Ikea visualisation
“Are we there yet?”

The store was given the go-ahead by Greenwich councillors four years ago at a stormy planning meeting, with residents complaining that the surrounding road network would not be able to cope with the huge demand set to be unleashed by the flat-pack furniture firm.

Since then, the firm has sponsored a “sustainability” prize at a business awards run by the council, while councillors joined Ikea executives at a ceremony to mark the start of building work on the site, with deputy leader Danny Thorpe praising the company for “working directly with local community groups”.

Blackwall Lane
View from Blackwall Lane, Greenwich (the Ikea totem is actually above a traffic light)

However, Ikea’s latest plans look set to be a headache for councillors – particularly at election time – with even a visualisation at the bottom of Blackwall Lane, half a mile from the store, showing the retailer’s yellow and blue logo dominating the view.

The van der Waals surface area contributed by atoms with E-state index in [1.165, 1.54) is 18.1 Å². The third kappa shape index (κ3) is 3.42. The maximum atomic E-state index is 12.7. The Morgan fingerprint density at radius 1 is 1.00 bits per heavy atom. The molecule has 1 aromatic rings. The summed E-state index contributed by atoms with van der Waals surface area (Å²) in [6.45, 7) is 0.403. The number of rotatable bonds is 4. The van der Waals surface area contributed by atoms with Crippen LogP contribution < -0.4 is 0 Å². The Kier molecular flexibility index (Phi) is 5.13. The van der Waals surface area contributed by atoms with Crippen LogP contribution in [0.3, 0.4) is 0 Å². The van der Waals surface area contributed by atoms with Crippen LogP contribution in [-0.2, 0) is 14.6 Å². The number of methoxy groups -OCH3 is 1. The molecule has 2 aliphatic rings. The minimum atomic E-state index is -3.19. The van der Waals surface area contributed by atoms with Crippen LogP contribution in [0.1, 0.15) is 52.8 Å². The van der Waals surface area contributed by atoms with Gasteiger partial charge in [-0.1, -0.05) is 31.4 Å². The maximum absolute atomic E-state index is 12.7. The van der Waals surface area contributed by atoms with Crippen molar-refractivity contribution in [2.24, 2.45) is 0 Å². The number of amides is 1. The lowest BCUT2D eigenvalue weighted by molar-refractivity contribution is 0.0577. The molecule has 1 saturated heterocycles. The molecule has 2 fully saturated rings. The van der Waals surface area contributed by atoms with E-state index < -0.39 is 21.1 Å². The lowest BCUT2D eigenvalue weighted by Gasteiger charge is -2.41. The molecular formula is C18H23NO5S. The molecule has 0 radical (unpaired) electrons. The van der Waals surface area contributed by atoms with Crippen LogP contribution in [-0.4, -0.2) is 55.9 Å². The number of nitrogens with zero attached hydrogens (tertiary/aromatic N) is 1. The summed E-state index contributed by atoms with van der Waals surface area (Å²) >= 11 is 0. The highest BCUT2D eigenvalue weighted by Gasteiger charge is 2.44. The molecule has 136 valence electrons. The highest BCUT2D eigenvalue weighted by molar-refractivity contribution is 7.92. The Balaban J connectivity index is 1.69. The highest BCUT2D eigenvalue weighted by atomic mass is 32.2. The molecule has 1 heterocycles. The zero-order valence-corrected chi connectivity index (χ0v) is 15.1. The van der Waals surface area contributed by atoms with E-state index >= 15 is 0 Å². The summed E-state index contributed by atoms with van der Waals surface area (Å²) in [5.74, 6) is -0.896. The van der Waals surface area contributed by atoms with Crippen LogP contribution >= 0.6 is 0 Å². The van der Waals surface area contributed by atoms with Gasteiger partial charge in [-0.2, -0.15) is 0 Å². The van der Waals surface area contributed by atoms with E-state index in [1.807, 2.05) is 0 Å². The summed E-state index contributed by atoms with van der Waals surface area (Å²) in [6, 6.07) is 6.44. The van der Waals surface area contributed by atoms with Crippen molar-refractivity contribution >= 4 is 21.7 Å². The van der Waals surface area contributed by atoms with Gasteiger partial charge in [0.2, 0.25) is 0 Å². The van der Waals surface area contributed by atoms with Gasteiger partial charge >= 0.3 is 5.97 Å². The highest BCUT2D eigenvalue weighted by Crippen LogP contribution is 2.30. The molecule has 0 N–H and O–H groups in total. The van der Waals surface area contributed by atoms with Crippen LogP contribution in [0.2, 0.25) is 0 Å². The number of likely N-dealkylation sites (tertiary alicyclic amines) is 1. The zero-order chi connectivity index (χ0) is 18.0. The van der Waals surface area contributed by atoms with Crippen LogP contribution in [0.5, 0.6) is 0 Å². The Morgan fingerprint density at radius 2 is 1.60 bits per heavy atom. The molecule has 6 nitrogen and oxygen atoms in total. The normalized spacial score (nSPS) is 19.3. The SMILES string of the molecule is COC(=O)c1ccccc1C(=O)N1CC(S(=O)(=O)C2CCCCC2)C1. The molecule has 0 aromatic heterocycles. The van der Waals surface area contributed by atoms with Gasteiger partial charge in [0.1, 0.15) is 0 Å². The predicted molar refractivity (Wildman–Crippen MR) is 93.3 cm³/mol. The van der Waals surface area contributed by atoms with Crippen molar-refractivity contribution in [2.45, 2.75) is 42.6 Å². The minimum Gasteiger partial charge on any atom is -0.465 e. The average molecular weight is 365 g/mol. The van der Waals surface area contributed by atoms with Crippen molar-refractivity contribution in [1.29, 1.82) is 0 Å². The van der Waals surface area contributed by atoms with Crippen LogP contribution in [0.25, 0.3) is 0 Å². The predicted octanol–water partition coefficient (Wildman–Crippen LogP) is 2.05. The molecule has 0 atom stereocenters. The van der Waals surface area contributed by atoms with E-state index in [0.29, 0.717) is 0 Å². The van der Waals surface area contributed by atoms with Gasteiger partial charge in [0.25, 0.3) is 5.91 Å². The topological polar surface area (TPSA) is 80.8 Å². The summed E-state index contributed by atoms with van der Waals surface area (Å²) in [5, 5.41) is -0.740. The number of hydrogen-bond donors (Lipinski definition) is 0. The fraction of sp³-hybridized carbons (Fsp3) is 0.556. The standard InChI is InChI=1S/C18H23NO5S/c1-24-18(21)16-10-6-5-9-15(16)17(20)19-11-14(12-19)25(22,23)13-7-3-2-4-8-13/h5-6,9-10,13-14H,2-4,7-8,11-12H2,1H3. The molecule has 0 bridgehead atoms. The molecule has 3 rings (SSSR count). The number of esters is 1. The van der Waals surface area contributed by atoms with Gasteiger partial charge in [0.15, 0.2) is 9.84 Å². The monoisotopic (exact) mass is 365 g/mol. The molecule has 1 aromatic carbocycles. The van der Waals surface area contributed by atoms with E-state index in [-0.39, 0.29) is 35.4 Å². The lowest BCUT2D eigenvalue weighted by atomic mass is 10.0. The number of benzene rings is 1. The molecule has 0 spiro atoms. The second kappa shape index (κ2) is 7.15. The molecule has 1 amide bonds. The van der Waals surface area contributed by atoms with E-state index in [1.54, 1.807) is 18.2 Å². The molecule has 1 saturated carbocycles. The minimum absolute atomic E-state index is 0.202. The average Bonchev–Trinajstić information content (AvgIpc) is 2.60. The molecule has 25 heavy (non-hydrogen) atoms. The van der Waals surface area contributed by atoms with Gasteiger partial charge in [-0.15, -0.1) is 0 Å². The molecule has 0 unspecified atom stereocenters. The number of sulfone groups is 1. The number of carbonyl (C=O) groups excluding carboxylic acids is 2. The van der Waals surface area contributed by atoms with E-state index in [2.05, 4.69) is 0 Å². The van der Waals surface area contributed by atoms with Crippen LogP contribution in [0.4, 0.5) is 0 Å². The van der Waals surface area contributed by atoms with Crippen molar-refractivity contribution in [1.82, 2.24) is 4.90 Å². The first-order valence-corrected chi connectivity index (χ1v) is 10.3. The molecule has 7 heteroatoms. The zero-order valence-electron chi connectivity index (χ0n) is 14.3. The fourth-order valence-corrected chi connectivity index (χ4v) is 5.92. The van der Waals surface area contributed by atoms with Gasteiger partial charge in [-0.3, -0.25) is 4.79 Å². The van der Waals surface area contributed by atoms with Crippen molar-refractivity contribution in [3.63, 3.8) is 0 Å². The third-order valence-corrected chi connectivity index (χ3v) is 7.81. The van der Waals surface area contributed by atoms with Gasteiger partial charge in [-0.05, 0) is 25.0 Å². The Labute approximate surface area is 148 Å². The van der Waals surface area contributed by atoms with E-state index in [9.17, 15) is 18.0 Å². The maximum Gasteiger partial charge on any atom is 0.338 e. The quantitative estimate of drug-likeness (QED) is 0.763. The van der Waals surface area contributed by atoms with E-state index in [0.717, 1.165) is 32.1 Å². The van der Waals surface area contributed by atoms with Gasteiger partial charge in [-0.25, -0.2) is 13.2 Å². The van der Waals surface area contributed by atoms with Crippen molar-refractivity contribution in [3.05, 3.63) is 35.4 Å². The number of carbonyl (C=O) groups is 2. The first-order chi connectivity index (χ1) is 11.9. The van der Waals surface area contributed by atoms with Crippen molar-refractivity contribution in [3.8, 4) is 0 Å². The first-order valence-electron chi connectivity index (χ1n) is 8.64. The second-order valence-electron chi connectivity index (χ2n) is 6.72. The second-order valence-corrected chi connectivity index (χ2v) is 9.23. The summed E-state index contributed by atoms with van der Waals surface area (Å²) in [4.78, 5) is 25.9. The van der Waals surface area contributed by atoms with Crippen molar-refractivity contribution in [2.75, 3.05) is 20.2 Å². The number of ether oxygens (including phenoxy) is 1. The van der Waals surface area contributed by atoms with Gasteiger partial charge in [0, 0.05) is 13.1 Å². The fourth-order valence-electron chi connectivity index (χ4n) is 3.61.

Signage from the Bugsby Way retail parks has caused upset for local groups for decades – the geography of the area means residents up the hill in Blackheath or Charlton can find retailers’ logos suddenly popping up to disrupt their views across London.

Three years ago, Sainsbury’s illegally installed an illuminated sign despite having planning permission refused, while there have been some complaints about the lighting from Primark’s new store.

To have your say on the totem, visit Greenwich Council’s planning search and look for reference 18/0718/A.

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  • Ikea coming to Greenwich – can we stop it grinding Charlton to a halt?

    Ikea plan